Warning: Spoilers abound. If you haven’t read The Book of D’ni, I suggest you do so before proceeding. You can buy all three novels here.
Myst: The Book of D’ni is not a particularly successful book. It doesn’t really have any characters, its plot is disjointed, and its events have little to no bearing on the rest of the series. I’ve slotted it into the fourth place here because its events take place between Riven and Exile, but in all honesty it could have gone anywhere; in fact, its presaging of the themes of Uru might actually make it more relevant there. These are the challenges when working with a book as disorganized as this one. Like Riven, The Book of D’ni is highly ambitious, but unlike Riven, it falls very short of its goals.
Quick, what’s the difference between Calvin and Hobbes and Star Wars? Naturally, the two have so little in common that the question hardly makes sense. The comparison which I’m trying to draw, though, is this: Bill Watterson ended his series early, when it was still in its prime, while George Lucas’s epic continues staggering along, soiling its legacy a little more with each installment. While I’d like to see more Calvin and Hobbes as much as the next guy, I have to admit that I’m glad Watterson ended it before it turned sour.
You can probably see where this is going. I am going to be ending Sunrise following the completion of Issue 10. This was not an easy decision for me to make, and I’ve given it a lot of thought. Sunrise has served me well. When I started it in 2008, the only long-format comics I’d drawn were my Zark stories. I hadn’t taken any figure drawing or illustration classes yet. I wasn’t yet reading graphic novels(!). Now, ten issues later, my artwork has improved dramatically and my writing has followed suit. (How strange to think that the most recent issue was more than twice as long as the first!) Sunrise has always been primarily a learning experience for me, and I’d like to think I’ve learned its lessons well. It’s time for me to graduate.
But why graduate now, when it’s only just becoming strong? Well, to be honest, I’m getting tired of it. The episodic format doesn’t interest me as it once did. I want to move toward working with long-form stories (e.g., graphic novels) and Sunrise does not lend itself to that. Secondly, I’m interested in moving away from genre fiction. While I do have some ideas for a sprawling space opera (and Realm of course) I think it might be fun to do something about the real world for a change. Finally, Sunrise has some inherent limitations that become more pronounced to me with every issue. It too often tends to have very long passages of dialogue, and in many cases there are no opportunities for interesting visuals. As I’ve said previously, Sunrise is based pretty closely on Star Trek, and Star Trek is not a comic. This kind of storytelling works much better on TV. In short, Sunrise is wearing thin, and I’m ready to try something new.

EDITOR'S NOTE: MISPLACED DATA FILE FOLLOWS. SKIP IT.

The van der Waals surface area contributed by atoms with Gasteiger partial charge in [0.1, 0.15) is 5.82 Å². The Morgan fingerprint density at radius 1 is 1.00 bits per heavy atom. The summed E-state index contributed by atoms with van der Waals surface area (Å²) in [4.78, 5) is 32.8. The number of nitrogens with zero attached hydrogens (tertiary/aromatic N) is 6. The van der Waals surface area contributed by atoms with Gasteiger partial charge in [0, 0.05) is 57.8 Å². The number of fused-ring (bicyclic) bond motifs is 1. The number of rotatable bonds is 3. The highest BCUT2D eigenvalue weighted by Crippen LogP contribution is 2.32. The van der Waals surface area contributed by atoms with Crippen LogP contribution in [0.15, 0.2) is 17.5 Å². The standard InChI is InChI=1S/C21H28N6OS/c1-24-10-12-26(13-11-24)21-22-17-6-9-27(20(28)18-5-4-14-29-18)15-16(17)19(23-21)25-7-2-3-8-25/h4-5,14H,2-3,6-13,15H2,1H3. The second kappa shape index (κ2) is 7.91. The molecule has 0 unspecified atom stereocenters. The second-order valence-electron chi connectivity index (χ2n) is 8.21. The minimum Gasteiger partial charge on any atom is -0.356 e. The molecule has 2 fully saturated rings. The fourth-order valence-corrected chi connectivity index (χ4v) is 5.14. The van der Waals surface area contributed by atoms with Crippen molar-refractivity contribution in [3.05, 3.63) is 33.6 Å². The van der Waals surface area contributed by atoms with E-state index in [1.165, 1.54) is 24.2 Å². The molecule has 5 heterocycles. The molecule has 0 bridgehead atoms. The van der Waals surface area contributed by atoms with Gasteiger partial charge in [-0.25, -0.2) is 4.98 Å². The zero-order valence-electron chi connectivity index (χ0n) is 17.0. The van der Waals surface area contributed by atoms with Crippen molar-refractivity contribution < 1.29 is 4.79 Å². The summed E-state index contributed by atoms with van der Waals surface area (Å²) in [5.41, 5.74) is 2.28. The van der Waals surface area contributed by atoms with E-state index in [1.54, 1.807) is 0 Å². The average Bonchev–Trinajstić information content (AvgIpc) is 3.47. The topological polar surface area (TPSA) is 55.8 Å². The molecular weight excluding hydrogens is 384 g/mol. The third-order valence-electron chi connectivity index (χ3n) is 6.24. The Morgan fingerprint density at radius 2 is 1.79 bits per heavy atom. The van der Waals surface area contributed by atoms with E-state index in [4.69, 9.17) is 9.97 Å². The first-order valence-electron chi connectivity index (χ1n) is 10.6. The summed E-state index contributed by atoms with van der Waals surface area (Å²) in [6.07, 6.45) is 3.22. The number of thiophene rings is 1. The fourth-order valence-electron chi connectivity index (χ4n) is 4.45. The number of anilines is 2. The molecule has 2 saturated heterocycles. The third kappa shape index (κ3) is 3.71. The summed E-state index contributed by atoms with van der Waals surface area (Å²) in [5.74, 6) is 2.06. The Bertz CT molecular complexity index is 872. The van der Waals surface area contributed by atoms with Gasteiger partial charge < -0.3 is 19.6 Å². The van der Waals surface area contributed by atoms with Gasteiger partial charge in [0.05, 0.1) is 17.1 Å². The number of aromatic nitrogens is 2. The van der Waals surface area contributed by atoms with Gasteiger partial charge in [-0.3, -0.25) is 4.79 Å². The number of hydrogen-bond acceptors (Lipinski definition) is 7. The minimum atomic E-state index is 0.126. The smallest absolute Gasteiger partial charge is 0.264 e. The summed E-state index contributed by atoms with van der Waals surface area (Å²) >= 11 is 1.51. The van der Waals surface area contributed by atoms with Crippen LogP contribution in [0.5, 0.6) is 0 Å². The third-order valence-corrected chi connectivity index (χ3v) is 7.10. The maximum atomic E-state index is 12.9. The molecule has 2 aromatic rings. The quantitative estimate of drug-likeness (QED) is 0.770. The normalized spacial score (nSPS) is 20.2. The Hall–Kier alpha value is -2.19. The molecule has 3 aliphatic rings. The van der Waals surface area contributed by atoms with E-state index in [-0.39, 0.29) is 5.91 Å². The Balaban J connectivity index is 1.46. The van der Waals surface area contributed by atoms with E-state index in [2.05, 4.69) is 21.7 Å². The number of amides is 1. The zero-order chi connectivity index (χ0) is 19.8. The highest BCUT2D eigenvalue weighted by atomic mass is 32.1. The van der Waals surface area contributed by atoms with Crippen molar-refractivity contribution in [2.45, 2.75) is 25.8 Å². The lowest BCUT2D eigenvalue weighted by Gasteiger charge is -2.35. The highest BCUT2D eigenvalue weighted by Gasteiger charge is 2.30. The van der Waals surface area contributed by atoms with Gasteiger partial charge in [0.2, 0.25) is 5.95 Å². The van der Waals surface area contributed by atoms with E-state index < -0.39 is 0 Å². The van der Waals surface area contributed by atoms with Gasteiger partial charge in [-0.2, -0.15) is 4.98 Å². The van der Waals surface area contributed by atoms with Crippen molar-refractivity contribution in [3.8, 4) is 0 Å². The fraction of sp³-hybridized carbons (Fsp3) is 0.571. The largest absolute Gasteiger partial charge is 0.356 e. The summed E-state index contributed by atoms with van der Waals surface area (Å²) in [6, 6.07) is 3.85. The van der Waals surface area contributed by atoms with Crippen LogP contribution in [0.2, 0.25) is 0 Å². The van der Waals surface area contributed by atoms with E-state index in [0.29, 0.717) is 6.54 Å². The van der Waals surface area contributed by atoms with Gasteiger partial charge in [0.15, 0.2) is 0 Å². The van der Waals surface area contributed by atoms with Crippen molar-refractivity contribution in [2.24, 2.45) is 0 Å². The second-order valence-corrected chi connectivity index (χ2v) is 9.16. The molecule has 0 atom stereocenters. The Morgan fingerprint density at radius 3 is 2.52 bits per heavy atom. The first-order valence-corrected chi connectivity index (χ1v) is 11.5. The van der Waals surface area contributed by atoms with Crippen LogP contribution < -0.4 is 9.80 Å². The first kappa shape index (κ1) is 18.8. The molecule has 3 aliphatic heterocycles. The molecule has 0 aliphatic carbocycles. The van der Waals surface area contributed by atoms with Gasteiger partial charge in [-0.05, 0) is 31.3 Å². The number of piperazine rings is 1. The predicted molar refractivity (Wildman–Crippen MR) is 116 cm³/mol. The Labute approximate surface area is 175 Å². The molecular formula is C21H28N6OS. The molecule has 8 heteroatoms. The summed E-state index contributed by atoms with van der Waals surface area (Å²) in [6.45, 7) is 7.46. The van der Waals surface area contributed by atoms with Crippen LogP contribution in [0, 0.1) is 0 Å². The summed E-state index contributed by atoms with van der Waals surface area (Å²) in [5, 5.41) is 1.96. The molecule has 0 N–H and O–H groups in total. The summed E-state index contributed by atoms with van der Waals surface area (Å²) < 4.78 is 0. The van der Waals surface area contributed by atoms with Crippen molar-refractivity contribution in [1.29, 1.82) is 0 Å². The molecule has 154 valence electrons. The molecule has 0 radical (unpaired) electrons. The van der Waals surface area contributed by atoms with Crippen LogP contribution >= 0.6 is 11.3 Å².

Which is, of course, what this really comes down to. While Sunrise is ending, I have numerous other projects, at least one of which will move up to take the spotlight that Sunrise is currently occupying. Realm is one possibility. I’m also planning a graphic novel which might be well-timed to start soon. And, dare I mention it, a silly science-fiction gag strip which I may run in the interim. Suffice it to say (and this cannot be stressed enough) I am not leaving webcomics. Sunrise or no, I will be making something, so do stop by and see what it is. Naturally there will be further announcements as the time grows near.
Oh, and I’d be remiss if I didn’t say that Issue 10 is going to be awesome. It’s got airships. It’s got action. It’s got drama. It’s got over 70 pages. It’s also the most Tintinesque issue yet, so some of you will appreciate that I’m sure. So don’t be glum. Buckle up and thanks for coming along for the ride.
Jonah Robinson, Raven, Albee… how can I ever forget them?
All publicity is good publicity. – P.T. Barnum
I’m a bit late to the game on this, but I still feel the need to say something, because this is important. The issue is this: fans are being abused. The history is long and familiar: fans create derivative works, and copyright holders force a takedown. Granted, much fan-produced work is of little interest to others, but occasionally fans produce strong, original content that seizes the attention of the rest of the fanbase. These works present the source material in arresting and creative ways, building on the original while not detracting from it. As many have pointed out, these “derivative works” should be protected under the “fair use” exception, and yet copyright holders persist in ordering takedowns of fan-produced works, claiming infringement.